Mental health and workplace: Where we stand?
Ambrish Dharmadhikari, Psychiatrist & Head - Medical Services, Mpower - The Foundation, writes about the acute need for organisations and employers to recognise mental issues faced by employees as valid health concerns and take appropriate measures to combat the rising mental disorders among India's working population
Recently during a consultation session, I received an unusual request— my client requested a certificate for advising rest on the grounds of physical illness. He wanted to be away from the toxic work environment that his workplace harboured. I explained that I cannot forge the certificate but he could get the certificate for mental health issues. He wasn’t convinced; we further discussed the reasons for the same. It was painful to understand his position. His opinion was that his manager or even the HR will not take his mental health issue seriously to grant him a reduction in the work burden, forget to grant him a leave.
This got me thinking— how many times do we hear that someone has been allowed to take rest because he/she is stressed, or someone applied for a leave citing depression or anxiety as reasons. There is a lot of stigma attached to mental illness, to the extent that we hide any illness and organisations deny its existence. In India, many companies have policies in place to promote the physical health of employees. From participating in marathon to utilising a standing desk to family health insurance, organisations tend to do a lot for employees’ physical health. But hardly do they ever do anything for their mental health. Team bonding and fun activities are organised, but their effect is often shortlived.
If an organisation, in a true sense, wants to help its employees to be productive and healthy, they will have to take mental health seriously and act on it. Mental health issues are a ticking time bomb for India as reflected in a recently conducted National Mental Health Survey. And most of the organisations are unprepared for this growing burden. Let’s look at the numbers.
Mental health scenario in India:
Mental disorders contribute to a significant load of morbidity and disability; a few of these conditions even account for an increased mortality rate. As per the Global Burden of Disease report, mental disorders account for 13 per cent of total DALYs lost for Years Lived with Disability (YLD), with depression being the leading cause. Mental disorders affect everyone, irrespective of their age, gender, residence and living standards. Though some groups are at a higher risk for certain illnesses, the impact varies. Also, some cases are known better than others. For example, mental disorders among children, depression among pregnant mothers, and dementia among the elderly are well known.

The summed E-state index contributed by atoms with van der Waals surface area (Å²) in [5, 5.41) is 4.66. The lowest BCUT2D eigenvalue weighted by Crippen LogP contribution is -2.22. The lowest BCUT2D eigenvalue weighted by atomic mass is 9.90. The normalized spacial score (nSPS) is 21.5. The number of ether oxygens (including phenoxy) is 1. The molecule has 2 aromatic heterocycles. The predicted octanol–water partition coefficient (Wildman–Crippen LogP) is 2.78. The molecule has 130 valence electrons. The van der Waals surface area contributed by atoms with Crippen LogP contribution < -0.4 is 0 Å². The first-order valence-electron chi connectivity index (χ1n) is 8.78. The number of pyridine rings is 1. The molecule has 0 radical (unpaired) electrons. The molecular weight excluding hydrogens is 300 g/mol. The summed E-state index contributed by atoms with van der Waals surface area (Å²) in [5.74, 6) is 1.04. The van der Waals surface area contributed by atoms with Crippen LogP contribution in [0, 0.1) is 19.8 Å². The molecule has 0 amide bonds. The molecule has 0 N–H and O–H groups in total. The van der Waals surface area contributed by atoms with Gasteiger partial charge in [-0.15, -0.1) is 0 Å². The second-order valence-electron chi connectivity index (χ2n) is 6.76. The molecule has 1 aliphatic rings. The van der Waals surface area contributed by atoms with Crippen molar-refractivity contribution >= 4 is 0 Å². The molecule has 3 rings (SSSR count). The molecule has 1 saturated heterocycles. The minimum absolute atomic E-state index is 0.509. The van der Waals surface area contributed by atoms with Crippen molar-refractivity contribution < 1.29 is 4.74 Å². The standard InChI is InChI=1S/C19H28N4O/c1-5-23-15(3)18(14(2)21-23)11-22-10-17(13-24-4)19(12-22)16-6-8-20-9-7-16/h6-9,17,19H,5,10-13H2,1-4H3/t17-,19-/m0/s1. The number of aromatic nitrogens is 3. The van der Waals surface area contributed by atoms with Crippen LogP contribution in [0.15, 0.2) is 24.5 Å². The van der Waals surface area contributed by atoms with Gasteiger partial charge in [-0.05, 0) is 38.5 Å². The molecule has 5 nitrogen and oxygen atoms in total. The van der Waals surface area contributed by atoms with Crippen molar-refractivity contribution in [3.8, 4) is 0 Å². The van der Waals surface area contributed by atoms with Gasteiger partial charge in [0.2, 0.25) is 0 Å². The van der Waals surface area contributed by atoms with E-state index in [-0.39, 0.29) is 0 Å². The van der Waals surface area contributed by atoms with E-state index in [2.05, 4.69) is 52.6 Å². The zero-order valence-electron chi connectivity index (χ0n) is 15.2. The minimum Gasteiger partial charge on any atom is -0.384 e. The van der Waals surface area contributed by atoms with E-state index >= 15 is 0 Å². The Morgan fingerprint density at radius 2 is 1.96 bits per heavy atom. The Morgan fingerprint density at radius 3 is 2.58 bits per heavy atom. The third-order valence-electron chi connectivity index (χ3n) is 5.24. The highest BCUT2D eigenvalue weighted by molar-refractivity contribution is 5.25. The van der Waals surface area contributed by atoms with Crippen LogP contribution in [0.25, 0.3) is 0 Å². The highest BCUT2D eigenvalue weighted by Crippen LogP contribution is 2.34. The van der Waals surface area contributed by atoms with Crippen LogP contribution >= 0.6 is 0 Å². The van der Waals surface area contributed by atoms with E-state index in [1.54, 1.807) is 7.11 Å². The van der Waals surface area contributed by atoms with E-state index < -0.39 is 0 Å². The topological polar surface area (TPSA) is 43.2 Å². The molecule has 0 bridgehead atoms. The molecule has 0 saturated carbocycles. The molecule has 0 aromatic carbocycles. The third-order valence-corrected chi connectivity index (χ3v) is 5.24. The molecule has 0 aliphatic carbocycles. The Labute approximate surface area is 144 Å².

Growing evidence from research has demonstrated the close association of mental disorders as precursors/risk factors/co-morbid conditions /consequences of a wide range of acute and chronic conditions like Non-Communicable Diseases, injury and violence, maternal and child health conditions. For example, depression and cancer are known to coexist, while anxiety disorders are linked to the occurrence of cardiovascular disorders. Non-recognition of associated mental health problems often leads to delayed recognition and recovery.
Recently, National institute of mental health and neurosciences conducted the biggest national mental health survey (NMHS). The figures for the prevalence of mental problems are too staggering to be neglected. It is estimated that excluding tobacco use disorders, mental morbidity of individuals above the age of 18 years currently was 10.6 per cent in India. The lifetime prevalence in the population was 13.7 per cent. This proportion of the population currently suffering from a mental disorder requires active intervention. Translated to real numbers, nearly 150 million Indians require active interventions.